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Old Jun 27, 2006, 11:22 PM   #11
Join Date: Feb 2003
Posts: 44

OK, so looking at some of the pics I took, what did I do wrong?
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Old Jun 27, 2006, 11:43 PM   #12
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The images you've posted are reduced in size and have their EXIF info stripped so its hard to state specifically. For my eye, the outdoor images, I'm assuming, are as the indoor where you had auto ISO setting and possibly auto White Balance.

For my tastes, I would set ISO80 and WB to cloudy. Usually I'd leave the setting on P-Mode and use the histogram to see if I have any areas of under/over exposure. The histogram is your light meter and the grouping of the peaks indicate where the exposures are coming in at. If they're all pushed to the far right, you're tending to over exposure and get light, washed out details. Conversely, peaks crowded toleft side indicate under-exposure.

A good primer on the histogram is at http://luminous-landscape.com/tutori...stograms.shtml

The understanding and use of the histogram alone will go a long way to improving your image quality and exposures. Use the highlight mode, as well. Immediately after taking an image, the review mode will show areas of over exposure by blinking. If this is the case, adjust the shutter/aperature and/or change the area you're metering on to compensate. A silight under-exposed image will allow for more details to be available using post processing software, even if its the free Picasa2 software.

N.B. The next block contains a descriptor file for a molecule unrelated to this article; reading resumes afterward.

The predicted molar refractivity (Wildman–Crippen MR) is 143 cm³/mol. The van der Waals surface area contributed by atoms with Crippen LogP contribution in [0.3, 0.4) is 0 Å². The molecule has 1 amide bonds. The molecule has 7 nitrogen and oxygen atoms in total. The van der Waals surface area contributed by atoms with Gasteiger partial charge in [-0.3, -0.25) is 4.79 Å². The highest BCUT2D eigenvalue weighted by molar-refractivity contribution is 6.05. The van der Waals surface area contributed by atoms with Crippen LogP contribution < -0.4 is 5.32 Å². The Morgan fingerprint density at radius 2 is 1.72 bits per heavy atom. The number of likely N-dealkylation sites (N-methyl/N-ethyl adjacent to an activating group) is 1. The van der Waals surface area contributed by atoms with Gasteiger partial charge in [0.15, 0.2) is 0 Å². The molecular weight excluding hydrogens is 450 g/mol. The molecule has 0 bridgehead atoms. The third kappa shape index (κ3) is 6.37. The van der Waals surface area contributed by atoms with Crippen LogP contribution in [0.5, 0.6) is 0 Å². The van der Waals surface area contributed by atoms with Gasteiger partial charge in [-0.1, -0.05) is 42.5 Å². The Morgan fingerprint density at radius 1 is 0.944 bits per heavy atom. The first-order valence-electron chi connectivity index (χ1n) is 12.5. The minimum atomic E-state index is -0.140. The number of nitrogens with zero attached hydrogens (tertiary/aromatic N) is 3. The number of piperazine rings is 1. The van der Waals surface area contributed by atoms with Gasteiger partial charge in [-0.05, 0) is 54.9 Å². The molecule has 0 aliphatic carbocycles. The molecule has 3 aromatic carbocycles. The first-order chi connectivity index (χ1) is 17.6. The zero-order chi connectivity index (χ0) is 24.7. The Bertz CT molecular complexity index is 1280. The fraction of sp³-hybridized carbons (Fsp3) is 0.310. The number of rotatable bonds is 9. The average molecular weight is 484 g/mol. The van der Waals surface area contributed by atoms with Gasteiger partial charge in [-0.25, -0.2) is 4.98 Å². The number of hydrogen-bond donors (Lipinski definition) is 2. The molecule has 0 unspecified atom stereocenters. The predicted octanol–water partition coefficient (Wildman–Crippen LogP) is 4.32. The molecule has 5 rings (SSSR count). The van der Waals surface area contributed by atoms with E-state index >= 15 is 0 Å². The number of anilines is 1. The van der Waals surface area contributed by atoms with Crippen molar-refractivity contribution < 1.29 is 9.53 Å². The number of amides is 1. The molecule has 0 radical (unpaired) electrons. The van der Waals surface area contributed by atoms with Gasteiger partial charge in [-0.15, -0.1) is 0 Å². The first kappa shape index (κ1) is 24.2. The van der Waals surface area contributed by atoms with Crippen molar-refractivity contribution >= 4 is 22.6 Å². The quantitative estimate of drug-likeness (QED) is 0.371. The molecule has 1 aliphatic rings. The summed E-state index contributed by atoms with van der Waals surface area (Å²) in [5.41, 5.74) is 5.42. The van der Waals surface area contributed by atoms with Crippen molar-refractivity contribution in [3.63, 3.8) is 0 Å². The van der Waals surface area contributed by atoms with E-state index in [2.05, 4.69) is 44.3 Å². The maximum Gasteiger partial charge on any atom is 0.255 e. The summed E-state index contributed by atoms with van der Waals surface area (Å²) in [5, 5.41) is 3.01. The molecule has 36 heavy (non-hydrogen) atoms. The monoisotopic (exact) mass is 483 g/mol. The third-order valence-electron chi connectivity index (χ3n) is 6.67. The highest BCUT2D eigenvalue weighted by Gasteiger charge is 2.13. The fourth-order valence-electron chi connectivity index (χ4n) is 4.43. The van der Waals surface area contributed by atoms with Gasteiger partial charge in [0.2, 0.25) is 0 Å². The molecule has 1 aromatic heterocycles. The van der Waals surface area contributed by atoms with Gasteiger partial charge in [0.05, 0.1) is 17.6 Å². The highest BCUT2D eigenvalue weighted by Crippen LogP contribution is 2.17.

I'd start with practice and experience with taking images using the histogram feedback and deliberately try under/over exposing images so you get a feel on how to read and adjust. Once you feel comfortable using it, you should see a noticeable improvement in the color/dynamic range and contrasts in your outdoor images. (I'd leave the indoor and flash/low light circumstances until you're more experienced with outdoors and good lighting.)

One final suggestion, for portrait/group photos outdoors in harsh lighting and if everyone is wearing caps or their face is shaded, try using the flash as a fill-in light.

After a few episodes of practice with using the histogram and working on improving the image exposure/contrasts, post a few representative images with the EXIF info so others can interpret and offer comments/guidance/suggestions. remember, your digi came with free film called the delete button...:-)

By the by, you may also want to read some of the info on basic photography hints at


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